Before Jacob’s death, through a unique set of circumstances, all the Israelites dwelt in the land of Egypt. In time, they came under bondage to Pharaoh, the Egyptian ruler, who afflicted them severely. Subsequently, God delivered them from their oppressors by raising up Moses, who became their leader. (See Exodus chapters 1-14) Through the Heavenly Father’s provisions, various laws and ordinances were given to Israel for their guidance and protection as his chosen people. We also recall their wilderness experience, where they wandered for some forty years, with still no apparent evidence of the fulfillment of the promise made to Abraham. At last, the Israelites did finally enter into Canaan, after which many judges were raised up by God to instruct the people, and to assist in delivering the nation from their oppressors.

Ultimately, Israel rose to national prominence in the days of their kings, especially under David and Solomon. At Solomon’s death, however, there was a division of the kingdom into ten northern tribes known as Israel and the remaining two which were called Judah. The ten northern tribes were led into idolatry by wicked kings and, ultimately, they were conquered by the Assyrians. Sometime later, the two-tribe kingdom of Judah also fell. Nebuchadnezzar, king of Babylon, conquered their nation and ended their reigning line of kings—the last one being Zedekiah. We are told that this kingly arrangement would exist no more until “he come whose right it is.”—Ezek. 21:25-27


The foregoing brief account of Israel’s experiences is in many ways illustrative of all mankind’s struggle with the results of Adamic sin, and its penalty, death. Comparatively few humans throughout the ages have lived privileged lives. As a result of sin, oft-times manifested in the form of pride and greed, the overwhelming majority of the world’s populace has been subservient to the wealthy and powerful. In our present day, with the increase of knowledge and the resulting explosion of communication and information, more and more individuals who have previously been exploited have become aware of the existing inequities in terms of wealth and living standards and are increasingly demanding their rights, whether real or only imagined.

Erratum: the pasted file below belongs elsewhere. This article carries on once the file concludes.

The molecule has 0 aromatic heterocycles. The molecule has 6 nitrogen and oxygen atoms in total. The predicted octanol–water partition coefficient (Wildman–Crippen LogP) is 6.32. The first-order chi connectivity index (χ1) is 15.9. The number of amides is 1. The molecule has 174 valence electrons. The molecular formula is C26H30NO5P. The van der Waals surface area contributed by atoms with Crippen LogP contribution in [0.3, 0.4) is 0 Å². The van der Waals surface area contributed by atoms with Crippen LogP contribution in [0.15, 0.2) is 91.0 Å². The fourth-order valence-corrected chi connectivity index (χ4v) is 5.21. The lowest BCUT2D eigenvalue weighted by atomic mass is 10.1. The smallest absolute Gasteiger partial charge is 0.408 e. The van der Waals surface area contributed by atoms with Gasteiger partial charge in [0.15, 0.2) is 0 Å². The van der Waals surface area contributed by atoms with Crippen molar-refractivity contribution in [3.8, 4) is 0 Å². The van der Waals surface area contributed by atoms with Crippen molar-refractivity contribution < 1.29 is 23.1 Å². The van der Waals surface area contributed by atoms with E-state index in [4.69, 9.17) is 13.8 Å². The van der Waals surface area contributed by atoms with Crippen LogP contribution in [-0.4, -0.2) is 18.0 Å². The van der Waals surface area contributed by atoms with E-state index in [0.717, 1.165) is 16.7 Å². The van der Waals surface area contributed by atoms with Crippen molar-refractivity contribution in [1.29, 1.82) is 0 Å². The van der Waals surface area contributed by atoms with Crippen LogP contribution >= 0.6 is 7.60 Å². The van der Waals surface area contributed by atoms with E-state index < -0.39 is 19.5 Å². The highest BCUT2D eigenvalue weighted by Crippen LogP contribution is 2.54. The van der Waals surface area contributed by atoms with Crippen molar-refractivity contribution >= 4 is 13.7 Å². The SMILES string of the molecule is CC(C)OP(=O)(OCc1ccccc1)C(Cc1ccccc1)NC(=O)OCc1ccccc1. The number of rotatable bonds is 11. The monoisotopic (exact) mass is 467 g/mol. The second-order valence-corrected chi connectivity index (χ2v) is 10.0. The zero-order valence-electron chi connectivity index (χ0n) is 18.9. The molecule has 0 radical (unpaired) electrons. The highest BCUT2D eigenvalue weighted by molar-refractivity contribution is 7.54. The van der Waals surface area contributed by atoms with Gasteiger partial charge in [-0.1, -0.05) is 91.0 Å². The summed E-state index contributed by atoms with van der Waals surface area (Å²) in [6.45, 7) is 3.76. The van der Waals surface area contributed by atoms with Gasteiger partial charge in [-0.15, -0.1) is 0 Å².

Furthermore, in various polls that have been taken, there are many pressing issues which are shaking today’s social, religious, political and economic foundations to the core. A sampling of these include: governmental corruption, moral bankruptcy, global economic turmoil, terrorist activity, invasion of privacy through technology, availability of nuclear, chemical and biological weapons of mass destruction, violence, murder, suicide, religious and racial hatred, cyber­bullying, homelessness, a general lack of civility and respect, border and immigration issues, child abuse and trafficking, a decline in formal religious worship, pollution of the environment, and starvation. In addition, there continues to be general instability in many parts of the world, including the nations comprising the Middle East, as well as various other hot-spots in Asia, Africa, and South America.

Indeed, were it not for the Heavenly Father’s merciful plans and purposes, there would be no hope for any of these problems to be eradicated. They would continue to plague mankind, and death, man’s greatest enemy, would rule over the people unabated. In due course, however, God sent his son to earth for the purpose of becoming the redeemer for humanity and for the eventual removal of all the troubles which have beset the world as a result of sin. “We see Jesus,” the apostle says, “who was made a little lower than the angels for the suffering of death, crowned with glory and honour; that he by the grace of God should taste death for every man.”—Heb. 2:9


The implications of Christ’s sacrifice can be summarized in the four statements and accompanying Scriptures below: